One phase in Ecclesiastes 3:4 says "there is a time to laugh." Have you ever thought about that? God has ordained "seasons" in our lives--a time to sow and a time to reap, a time to mourn and a time to dance, etc. Sometimes it seems as if all the seasons come at once and they're pretty lopsided; skewed toward the difficulties, not the blessings.

May I offer a suggestion? Don't WAIT to laugh, choose to laugh. Do it as much as possible. Get used to it. Make it a part of your daily routine. If you're married, find things to laugh about together; in fact, create them. We should laugh in the workplace, we should laugh at home, and we should laugh at church.

I've been in ministry now for 43 years. I've seen a lot of sadness and walked with people experiencing horrific pain, suffering, and regret. But I've never known anyone to regret laughter. I've never heard someone say, "I laughed way too much over the years."

If you have children may I suggest that the best thing you can do as a parent is laugh with your kids. Never laugh at them, but make laughing with them part of your daily routine. If there is no joy in your home, it may be because you don't laugh enough together...and maybe, it starts with you.

There are times to laugh; that's what the Bible says. Problem is, we don't look for them or create them; we sit on the sidelines and wait for them to come. Stop waiting. Start today. When you start looking, you'll find humor everywhere. You'll also find joy.

Jesus, man of sorrows, was also a man of laughter. One particular area of humor for him was exaggeration. People in the first century laughed at hyperbole and embellishment. D. Elton Trueblood, the famed Bible scholar, suggests that Jesus' audience must've laughed out loud when he talks about "straining at a gnat and swallowing a camel,'' or "taking a speck out of someone's eye while ignoring the log that was sticking out of your eye," or a "camel trying to squeeze through the eye of a needle."

I imagine Jesus sitting with His disciples around a campfire and telling some pretty funny stories. You can't be in ministry without experiencing a boatload of them. I visited a woman once; we'll call her Gladys, and she was terminally ill. The family wanted me to pray for her. When I knocked on the door, the dog started barking. I heard someone on the other side of the door saying, "Shut up Gladys, go to your bed NOW!" The dog kept barking and I heard, "If you don't stop, we'll put you in the basement."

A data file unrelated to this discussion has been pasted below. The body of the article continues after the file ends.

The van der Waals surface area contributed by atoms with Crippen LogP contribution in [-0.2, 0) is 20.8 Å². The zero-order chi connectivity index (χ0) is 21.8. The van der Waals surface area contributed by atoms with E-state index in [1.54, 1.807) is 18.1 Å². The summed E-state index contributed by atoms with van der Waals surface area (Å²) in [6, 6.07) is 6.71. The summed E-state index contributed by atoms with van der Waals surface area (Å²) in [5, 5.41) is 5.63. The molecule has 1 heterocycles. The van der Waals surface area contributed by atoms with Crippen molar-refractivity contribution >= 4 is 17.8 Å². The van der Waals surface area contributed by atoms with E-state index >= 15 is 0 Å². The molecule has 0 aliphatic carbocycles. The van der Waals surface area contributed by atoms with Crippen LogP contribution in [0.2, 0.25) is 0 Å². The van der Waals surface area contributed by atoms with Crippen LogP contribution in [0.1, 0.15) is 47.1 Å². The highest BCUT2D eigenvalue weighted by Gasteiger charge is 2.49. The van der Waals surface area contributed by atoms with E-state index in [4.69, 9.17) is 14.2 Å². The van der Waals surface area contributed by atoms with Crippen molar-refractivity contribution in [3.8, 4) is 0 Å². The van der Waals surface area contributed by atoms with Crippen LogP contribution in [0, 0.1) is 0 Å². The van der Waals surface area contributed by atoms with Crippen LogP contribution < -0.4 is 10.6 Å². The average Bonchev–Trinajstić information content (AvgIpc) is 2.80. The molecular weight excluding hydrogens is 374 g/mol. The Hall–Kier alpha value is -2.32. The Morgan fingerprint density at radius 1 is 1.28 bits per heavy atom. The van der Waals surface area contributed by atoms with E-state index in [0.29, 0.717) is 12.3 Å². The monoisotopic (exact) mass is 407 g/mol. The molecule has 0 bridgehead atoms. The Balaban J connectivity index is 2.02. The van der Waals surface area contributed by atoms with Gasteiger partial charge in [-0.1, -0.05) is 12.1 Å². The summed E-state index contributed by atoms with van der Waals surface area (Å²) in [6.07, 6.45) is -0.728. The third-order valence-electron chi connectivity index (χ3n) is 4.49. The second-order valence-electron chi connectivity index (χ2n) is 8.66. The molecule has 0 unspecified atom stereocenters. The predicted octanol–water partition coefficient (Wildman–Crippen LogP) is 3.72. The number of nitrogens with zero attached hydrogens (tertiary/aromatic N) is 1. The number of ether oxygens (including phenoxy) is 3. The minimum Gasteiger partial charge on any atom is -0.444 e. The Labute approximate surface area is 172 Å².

I was perplexed. Who would talk so cruelly to a dying loved one? Well, finally the door opened and a family member took me to the bedroom to pray for Gladys. As I began to pray, someone said, "Wait a minute," Gladys go back to your bed." I suddenly realized they'd named the family dog "Gladys" too. I almost lost it in the prayer; and when I got back in the car I called a friend and told them what happened and we both laughed till we cried."

Both Glady's are gone now, but months later I ran into one of the family members, a sister, and in passing, asked why they gave the dog the same name as the sister. "Oh, Gladys just thought it would be a lot of fun, so we went with it."

In my view, Gladys was a saint. She knew the value of laughter. I bet she told Jesus that story as soon as she stepped through the pearly gates. And it wouldn't surprise me at all if both Glady's sleep in the same room in their heavenly home--one ON the bed, the other UNDER it!

Life is hard, friends. Laugh it off. Start today. Have fun. Gladys would tell you to do the same thing. She laughed all the way Home.

By the way, check out these short videos. You can thank me later!

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